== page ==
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Getting dressed and going to town: The role of costumes in UB's ‘My Fair Lady’

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Leah Berst believes “My Fair Lady” is a fairytale. Throughout the play, her character Eliza Doolittle wears several decadent costumes fit for a princess.

Berst, a senior musical theater major, said the costumes help her embody the iconic Eliza.

“These costumes are period costumes and the show is set in 1912, so the authenticity of the character shines with the costumes…the costumes bring the reality of the time period into your body and reflect the character’s lifestyles,” Berst said.

UB students in the Theatre & Dance Department will present “My Fair Lady” from April 28-30 and May 5-7 at the Center for the Arts Drama Theatre. The play is set in 1912 and tells the classic rags-to-riches tale of Eliza Doolittle, a Cockney flower girl who takes speech lessons from Professor Henry Higgins in order to pass as a high society lady.

Bethany Kasperek, a senior theatre design technology major and costume designer for “My Fair Lady,” helped bring the fairytale to life with over 25 costumes.

The costumes play a role of their own and make a huge difference for the actors; Kasperek said the first dress rehearsal was a “total transformation.”

“From the moment the actors put on the [costumes], they acted differently… it really helps them with their own characterization, which is nice to see,” Kasperek said.

Donna Massimo, costume shop manager, also feels the costumes add a certain spark to the actors’ performances.

“What it does is broaden their performance. They stand differently, they walk differently. Wearing clothing from a different period definitely changes things — I mean, for a guy today to not be wearing sneakers and jeans is different, it changes how they feel about their exterior,” Massimo said.

When the actors’ put the costumes on, they’re instantly transformed into aristocrats and Cockneys in 1912 England.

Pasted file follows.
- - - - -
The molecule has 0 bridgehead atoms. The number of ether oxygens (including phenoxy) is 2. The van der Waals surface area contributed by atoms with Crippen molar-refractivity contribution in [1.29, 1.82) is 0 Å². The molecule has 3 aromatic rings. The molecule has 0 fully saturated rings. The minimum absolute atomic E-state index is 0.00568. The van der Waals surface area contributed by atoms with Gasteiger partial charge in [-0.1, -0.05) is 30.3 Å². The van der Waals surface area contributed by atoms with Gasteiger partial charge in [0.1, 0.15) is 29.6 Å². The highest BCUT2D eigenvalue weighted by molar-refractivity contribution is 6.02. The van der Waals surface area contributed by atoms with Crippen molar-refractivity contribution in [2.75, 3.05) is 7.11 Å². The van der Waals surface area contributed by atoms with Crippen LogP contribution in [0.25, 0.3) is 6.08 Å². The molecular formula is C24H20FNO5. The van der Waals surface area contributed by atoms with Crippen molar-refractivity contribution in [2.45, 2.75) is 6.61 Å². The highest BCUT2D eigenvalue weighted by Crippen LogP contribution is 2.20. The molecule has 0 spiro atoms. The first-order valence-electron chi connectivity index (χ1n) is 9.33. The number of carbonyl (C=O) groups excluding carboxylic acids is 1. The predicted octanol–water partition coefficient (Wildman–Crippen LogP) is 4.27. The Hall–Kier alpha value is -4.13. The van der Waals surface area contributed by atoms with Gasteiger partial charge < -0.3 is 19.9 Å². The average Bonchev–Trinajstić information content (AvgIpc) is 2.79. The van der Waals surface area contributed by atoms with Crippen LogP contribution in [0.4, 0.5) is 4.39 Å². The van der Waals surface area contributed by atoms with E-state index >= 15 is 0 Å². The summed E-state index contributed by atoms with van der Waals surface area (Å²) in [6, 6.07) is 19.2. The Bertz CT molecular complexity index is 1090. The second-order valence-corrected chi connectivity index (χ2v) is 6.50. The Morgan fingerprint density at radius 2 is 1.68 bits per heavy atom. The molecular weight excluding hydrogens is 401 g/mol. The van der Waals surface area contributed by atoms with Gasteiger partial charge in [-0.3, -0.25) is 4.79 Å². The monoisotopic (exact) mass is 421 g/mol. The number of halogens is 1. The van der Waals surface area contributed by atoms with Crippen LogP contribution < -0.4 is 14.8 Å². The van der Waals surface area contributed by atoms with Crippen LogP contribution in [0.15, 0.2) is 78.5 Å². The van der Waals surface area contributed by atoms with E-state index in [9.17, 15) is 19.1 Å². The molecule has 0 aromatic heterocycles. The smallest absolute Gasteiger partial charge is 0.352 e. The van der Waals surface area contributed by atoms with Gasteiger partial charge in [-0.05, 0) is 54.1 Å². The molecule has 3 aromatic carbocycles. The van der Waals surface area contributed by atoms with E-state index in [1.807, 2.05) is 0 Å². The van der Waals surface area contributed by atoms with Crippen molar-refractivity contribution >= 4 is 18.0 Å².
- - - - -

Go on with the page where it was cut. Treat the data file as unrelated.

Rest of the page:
“The guy who plays Colonel Pickering, he was in a suit and he acted more stern and military [when he put his costume on.] And then the woman who plays the housekeeper, she was more brittle and was holding her back straight,” Kasperek said.

Kasperek said silhouettes are the biggest challenge with outfitting this time period.

Edwardian ladies favored a decadent sway back look with bustles, whereas Cockneys can have more relaxed silhouettes, Massimo said.

Men’s pants were tailored differently in the Edwardian era, so trying to find pants that are not too flared for the ’70s or too skinny for modern times was a challenge. Kasperek said the key is to find the balance of modern clothing that can look period.

The costumes also illustrate the social class differences of the time period, Kasperek said. She said the materials and the quality of what the actors are wearing helps set the two worlds apart.

“The goal is to have the aristocrats look perfect, they’re like China dolls, they’re beautiful dolls. And the Cockneys — they’re grimy, but they’re not dirty — they’re earthy, I put them in a lot of earth tones. They just look like real people,” Kasperek said.

This contrast is especially evident in Eliza Doolittle’s stunning transformation.

“[Eliza] goes from this ratty skirt and jacket and she has dirt on her face and this ratty hat and then she transforms into beautiful, elegant top notch clothes,” Kasperek said.

Kasperek describes the ball scene as the “pinnacle” of the play. Eliza wears a spectacular blue silk gown with intricate gold detailing. A tiara completes her look and she wears elegant jewels so everyone thinks she is a princess.

Kasperek feels the ball gown versus the opening is like two different words and embodies Eliza’s rags-to-riches transformation.

“The director keeps referring to it as a fairytale — it is a fairytale story. And I think that Eliza’s ball gown really helps with that fairytale because it looks like a Cinderella dress,” Kasperek said.

Massimo feels Eliza’s true “Cinderella” moment actually happens after the ball, when she is having a candid conversation with Mrs. Higgins. This is the first time Eliza is able to speak like a proper lady with ease.

Eliza is then comfortable in high-class clothing, and Massimo said it reflects her new self-confidence and outlook for the future.

“She wears this adorable pink suit with classic lines and she’s just looking like she fits in, but she hasn’t forgotten where she comes from and I think that’s a sweet way of reflecting on her transition,” Massimo said.

Berst gushed about the rosy pink suit’s “elegant” lace details, “dainty” gloves and “magnificent hat” with flowers on it. Berst said the suit and hat serve as a homage to the flower girl Eliza is at the beginning of the show.

Berst believes the ensemble visually brings Eliza’s transformation full-circle.

“It is the perfect outfit for an independent, transformed and bold woman…bringing together her past and her present [and] showing that she is a new woman, a true lady with the fiery spirit she has always had,” Berst said.

*Editor’s note: Actors could not be photographed in costume prior to the show’s official opening due to stage manager’s policy.

Maddy Fowler is the assistant news editor and can be reached at maddy.fowler@ubspectrum.com


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